In part one, we explored the importance of hand hygiene, specifically in the hospital arenas. In part two, we explored Germophobia and how hand hygiene can greatly impact an individual. Then, I seemed to go off on a tangent with mindfulness in the workplace.

You might be asking yourself how mindfulness can possibly be connected to hand washing. At first, I was in the same boat.

It just so happened that I spent the last week at the Healthcare Infection Transmission Systems Consortium (HITS) learning all about infection prevention and the things that are in our control when it comes to healthcare protection. Keep in mind, this is after I posted the previous articles about hand washing and mindfulness. Do you want to know what the very first speaker discussed?

That’s right. Hand hygiene and mindfulness.

Dr. Sanjay Saint delivered a powerful presentation aimed at leadership, mentorship, and followership in the healthcare arena. He started out with the technical details, like most individuals in attendance appreciated, such as how 3-10% of hospital admitted patients develop infections, of which 50% are preventable. You want to know the best way to prevent hospital infection?

Hand hygiene.

So why is the median compliance still at 40%? Sadly, most of this number comes because doctors, nurses, and other individuals in the hospital room are disinfecting their hands AFTER dealing with the patient. Self-preservation at its finest…

Dr. Saint then posed a question: If the technical data isn’t enough to convince people to follow hand hygiene standards, how can you make sure people follow?

The answer is in the presentation title: Leadership. This is more than just stating technical facts – leadership in the healthcare industry needs to turn to an adaptive strategy. Put simply, leadership needs to find individuals to follow hand hygiene standards, but followership starts at the top. Leadership needs to change behavior, across the entire organization, by changing the culture and prioritizing the behaviors.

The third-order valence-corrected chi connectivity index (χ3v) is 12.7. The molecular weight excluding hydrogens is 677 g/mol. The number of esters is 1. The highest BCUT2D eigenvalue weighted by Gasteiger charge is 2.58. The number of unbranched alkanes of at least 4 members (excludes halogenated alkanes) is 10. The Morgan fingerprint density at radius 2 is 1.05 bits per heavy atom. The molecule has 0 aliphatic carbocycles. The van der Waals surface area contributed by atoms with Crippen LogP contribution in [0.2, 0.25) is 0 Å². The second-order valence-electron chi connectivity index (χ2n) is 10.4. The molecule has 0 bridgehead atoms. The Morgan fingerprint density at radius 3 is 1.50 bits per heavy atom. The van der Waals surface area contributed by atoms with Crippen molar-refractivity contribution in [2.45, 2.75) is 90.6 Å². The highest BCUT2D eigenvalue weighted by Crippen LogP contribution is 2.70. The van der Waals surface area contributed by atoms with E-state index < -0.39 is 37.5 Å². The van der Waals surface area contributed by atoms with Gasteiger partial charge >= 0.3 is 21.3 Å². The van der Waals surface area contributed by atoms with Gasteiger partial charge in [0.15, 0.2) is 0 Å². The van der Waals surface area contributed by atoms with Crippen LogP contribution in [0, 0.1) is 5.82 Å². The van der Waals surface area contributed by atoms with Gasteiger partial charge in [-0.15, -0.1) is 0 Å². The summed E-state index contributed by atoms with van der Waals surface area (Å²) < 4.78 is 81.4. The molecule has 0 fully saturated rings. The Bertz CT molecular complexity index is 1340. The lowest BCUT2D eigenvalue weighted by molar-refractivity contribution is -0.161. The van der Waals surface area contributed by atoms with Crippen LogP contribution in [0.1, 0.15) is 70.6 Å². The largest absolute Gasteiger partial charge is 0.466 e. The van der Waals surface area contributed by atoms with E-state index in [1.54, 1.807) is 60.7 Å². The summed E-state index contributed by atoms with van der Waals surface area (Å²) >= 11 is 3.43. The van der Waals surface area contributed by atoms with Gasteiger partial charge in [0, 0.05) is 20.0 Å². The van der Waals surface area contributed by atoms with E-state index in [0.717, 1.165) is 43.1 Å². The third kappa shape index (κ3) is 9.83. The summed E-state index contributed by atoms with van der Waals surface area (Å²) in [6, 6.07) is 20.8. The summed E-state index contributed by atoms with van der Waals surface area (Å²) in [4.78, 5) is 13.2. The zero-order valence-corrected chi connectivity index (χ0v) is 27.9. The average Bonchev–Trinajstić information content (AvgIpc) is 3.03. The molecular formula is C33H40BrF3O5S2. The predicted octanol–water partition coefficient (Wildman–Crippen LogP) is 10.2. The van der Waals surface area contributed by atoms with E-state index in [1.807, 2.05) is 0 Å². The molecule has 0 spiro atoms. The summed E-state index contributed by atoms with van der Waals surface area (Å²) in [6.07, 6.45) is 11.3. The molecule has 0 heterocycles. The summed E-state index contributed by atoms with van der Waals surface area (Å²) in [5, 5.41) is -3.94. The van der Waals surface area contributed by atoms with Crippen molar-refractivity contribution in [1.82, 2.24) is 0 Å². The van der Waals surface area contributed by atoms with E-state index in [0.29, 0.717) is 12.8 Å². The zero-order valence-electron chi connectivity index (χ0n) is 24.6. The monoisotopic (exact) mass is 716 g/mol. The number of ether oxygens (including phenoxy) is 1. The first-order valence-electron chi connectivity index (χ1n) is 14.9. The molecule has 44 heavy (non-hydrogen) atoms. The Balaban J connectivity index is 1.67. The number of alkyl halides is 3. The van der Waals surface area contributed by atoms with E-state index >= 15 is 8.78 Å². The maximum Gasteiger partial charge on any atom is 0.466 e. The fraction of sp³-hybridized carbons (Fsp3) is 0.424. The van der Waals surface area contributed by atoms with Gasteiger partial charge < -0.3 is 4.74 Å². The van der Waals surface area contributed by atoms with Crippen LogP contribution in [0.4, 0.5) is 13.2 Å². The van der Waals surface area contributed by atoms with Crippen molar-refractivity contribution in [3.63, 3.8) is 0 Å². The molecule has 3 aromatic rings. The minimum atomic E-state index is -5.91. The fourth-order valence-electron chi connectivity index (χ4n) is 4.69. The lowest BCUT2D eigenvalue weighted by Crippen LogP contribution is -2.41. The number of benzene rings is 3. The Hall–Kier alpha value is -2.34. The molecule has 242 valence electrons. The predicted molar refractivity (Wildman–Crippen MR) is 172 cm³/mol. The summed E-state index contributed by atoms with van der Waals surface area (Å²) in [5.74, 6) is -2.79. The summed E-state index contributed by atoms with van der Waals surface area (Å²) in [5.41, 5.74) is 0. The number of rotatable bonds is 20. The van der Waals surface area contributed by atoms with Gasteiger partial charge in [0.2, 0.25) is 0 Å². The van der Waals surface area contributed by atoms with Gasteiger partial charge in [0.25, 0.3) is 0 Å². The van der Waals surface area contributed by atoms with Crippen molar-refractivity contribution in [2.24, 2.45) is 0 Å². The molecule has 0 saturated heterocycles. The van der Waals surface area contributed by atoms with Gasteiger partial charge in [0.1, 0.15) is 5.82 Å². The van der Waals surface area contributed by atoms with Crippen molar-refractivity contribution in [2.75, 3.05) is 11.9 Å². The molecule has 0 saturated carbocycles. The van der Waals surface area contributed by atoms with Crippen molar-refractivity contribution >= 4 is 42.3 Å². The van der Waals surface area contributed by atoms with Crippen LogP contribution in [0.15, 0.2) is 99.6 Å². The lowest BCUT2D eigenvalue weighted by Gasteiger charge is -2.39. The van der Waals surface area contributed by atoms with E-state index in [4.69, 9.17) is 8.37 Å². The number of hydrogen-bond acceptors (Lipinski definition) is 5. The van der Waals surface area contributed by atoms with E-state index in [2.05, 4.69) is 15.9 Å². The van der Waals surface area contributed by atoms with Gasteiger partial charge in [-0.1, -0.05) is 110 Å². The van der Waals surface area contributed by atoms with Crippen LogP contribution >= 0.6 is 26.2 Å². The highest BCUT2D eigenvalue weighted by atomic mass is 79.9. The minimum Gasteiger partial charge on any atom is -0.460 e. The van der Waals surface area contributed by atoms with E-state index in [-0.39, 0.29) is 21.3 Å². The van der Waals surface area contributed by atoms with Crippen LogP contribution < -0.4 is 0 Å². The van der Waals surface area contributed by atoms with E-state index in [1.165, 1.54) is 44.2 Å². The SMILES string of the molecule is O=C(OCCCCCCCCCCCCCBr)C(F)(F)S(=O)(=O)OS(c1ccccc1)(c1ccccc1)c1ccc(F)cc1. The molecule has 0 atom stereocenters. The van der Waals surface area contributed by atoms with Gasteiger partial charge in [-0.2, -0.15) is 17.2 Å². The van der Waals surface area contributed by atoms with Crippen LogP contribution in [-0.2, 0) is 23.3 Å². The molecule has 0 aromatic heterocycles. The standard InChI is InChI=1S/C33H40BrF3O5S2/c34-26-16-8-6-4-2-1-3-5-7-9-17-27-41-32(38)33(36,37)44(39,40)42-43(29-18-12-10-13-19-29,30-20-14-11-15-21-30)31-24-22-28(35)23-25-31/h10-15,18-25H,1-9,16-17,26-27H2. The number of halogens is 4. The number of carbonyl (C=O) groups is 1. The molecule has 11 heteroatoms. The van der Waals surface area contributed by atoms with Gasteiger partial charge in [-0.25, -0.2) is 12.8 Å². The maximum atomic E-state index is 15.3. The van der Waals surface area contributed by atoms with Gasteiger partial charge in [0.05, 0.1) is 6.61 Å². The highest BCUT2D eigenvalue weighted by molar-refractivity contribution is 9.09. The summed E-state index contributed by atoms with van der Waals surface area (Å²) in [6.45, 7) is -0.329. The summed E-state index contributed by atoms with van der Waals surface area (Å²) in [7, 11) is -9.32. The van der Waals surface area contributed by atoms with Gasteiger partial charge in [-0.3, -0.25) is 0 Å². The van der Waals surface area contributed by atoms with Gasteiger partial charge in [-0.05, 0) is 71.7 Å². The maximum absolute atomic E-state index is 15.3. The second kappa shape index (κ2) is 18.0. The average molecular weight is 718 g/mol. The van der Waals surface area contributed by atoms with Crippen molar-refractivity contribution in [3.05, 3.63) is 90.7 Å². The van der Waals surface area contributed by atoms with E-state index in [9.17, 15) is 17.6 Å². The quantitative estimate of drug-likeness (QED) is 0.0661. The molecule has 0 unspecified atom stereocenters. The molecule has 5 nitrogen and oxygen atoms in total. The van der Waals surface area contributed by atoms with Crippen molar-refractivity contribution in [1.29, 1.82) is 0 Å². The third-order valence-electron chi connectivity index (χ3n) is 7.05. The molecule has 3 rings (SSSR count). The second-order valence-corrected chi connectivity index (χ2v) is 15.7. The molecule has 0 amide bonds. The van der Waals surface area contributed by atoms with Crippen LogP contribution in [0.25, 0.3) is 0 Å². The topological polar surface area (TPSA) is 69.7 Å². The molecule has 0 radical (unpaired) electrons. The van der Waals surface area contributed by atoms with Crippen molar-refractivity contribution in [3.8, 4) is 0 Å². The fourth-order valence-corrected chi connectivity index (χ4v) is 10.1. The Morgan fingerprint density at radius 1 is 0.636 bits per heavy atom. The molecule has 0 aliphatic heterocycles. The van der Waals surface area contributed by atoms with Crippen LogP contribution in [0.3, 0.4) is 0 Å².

We could go into a list of leadership styles and what makes a good leader, but I’ll leave that to another post. For now, to change behavior in a high-stress, high-activity environment such as hospital care, leadership has to cater to the position.

Leadership needs to change behavior, across the entire organization, by changing the culture and prioritizing the behaviors.

The benefits of mindfulness are tied to what you put into it. As a nurse, doctor, or other medical staff in a hospital, finding time to apply mindfulness is nearly impossible. So, Dr. Saint has presented a connection of mindfulness and hand hygiene to solve the problem of preventable healthcare transmitted infection.

If you recall in the mindfulness post, I discussed triggers as a method for adding mindfulness into your day. Well, Dr. Saint has encouraged the same behavior, establishing hand hygiene as the trigger for mindfulness. Focusing on breathing and disinfecting their hands gives healthcare workers a moment of simplicity while also tackling one of the easiest habits of reducing hospital infections.

Brief mindfulness practices in the hospital environment, especially when tied to a frequent activity like hand washing, can also benefit more than just infection prevention. Moments of mindfulness can also translate to patients and interactions with others. Taking a moment to clear your mind, focus on the patient, and present your best self are simple ways to slow down in the hectic and stressful day.

Leadership starts by setting a culture of mindfulness to allow healthcare workers to feel empowered in this behavior. Next, leaders prioritize hand hygiene and communicate that to their employees. To create followership – individuals willing to buy in and change their behavior – leadership needs to set the standard, starting with themselves. Small changes of mindfulness can have a positive ripple effect throughout the entire organization. Changing one small habit will create a culture of more positive behaviors.